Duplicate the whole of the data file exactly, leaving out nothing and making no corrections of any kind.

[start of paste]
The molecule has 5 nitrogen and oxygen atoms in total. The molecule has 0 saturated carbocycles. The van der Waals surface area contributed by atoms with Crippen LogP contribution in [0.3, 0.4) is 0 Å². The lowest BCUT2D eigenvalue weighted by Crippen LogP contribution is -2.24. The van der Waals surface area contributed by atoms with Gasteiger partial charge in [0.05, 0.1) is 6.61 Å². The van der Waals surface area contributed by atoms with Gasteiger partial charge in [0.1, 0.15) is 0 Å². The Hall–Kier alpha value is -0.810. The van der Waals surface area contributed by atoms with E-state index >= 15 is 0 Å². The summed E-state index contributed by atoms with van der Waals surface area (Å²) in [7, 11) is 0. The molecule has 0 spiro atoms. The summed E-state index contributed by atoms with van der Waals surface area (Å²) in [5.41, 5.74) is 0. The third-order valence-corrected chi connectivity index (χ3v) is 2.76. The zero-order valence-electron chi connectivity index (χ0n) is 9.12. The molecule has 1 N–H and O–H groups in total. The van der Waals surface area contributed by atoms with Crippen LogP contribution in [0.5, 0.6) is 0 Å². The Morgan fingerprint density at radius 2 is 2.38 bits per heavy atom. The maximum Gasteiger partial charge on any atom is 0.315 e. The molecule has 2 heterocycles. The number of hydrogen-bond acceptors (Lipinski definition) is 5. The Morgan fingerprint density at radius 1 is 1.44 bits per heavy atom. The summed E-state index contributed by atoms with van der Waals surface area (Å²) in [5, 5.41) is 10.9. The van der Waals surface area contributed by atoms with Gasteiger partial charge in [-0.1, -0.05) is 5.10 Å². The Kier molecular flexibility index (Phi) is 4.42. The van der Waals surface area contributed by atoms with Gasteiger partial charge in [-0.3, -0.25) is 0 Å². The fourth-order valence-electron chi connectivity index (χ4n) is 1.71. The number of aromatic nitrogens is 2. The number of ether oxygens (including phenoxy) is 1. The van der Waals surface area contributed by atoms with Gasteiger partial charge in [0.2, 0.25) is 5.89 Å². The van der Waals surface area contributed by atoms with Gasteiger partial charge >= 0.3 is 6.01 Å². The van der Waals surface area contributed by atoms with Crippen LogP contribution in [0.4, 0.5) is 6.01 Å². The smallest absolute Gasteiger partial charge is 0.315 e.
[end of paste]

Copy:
The molecule has 5 nitrogen and oxygen atoms in total. The molecule has 0 saturated carbocycles. The van der Waals surface area contributed by atoms with Crippen LogP contribution in [0.3, 0.4) is 0 Å². The lowest BCUT2D eigenvalue weighted by Crippen LogP contribution is -2.24. The van der Waals surface area contributed by atoms with Gasteiger partial charge in [0.05, 0.1) is 6.61 Å². The van der Waals surface area contributed by atoms with Gasteiger partial charge in [0.1, 0.15) is 0 Å². The Hall–Kier alpha value is -0.810. The van der Waals surface area contributed by atoms with E-state index >= 15 is 0 Å². The summed E-state index contributed by atoms with van der Waals surface area (Å²) in [7, 11) is 0. The molecule has 0 spiro atoms. The summed E-state index contributed by atoms with van der Waals surface area (Å²) in [5.41, 5.74) is 0. The third-order valence-corrected chi connectivity index (χ3v) is 2.76. The zero-order valence-electron chi connectivity index (χ0n) is 9.12. The molecule has 1 N–H and O–H groups in total. The van der Waals surface area contributed by atoms with Crippen LogP contribution in [0.5, 0.6) is 0 Å². The Morgan fingerprint density at radius 2 is 2.38 bits per heavy atom. The maximum Gasteiger partial charge on any atom is 0.315 e. The molecule has 2 heterocycles. The number of hydrogen-bond acceptors (Lipinski definition) is 5. The Morgan fingerprint density at radius 1 is 1.44 bits per heavy atom. The summed E-state index contributed by atoms with van der Waals surface area (Å²) in [5, 5.41) is 10.9. The van der Waals surface area contributed by atoms with Gasteiger partial charge in [-0.1, -0.05) is 5.10 Å². The Kier molecular flexibility index (Phi) is 4.42. The van der Waals surface area contributed by atoms with Gasteiger partial charge in [-0.3, -0.25) is 0 Å². The fourth-order valence-electron chi connectivity index (χ4n) is 1.71. The number of aromatic nitrogens is 2. The number of ether oxygens (including phenoxy) is 1. The van der Waals surface area contributed by atoms with Gasteiger partial charge in [0.2, 0.25) is 5.89 Å². The van der Waals surface area contributed by atoms with Gasteiger partial charge >= 0.3 is 6.01 Å². The van der Waals surface area contributed by atoms with Crippen LogP contribution in [0.4, 0.5) is 6.01 Å². The smallest absolute Gasteiger partial charge is 0.315 e.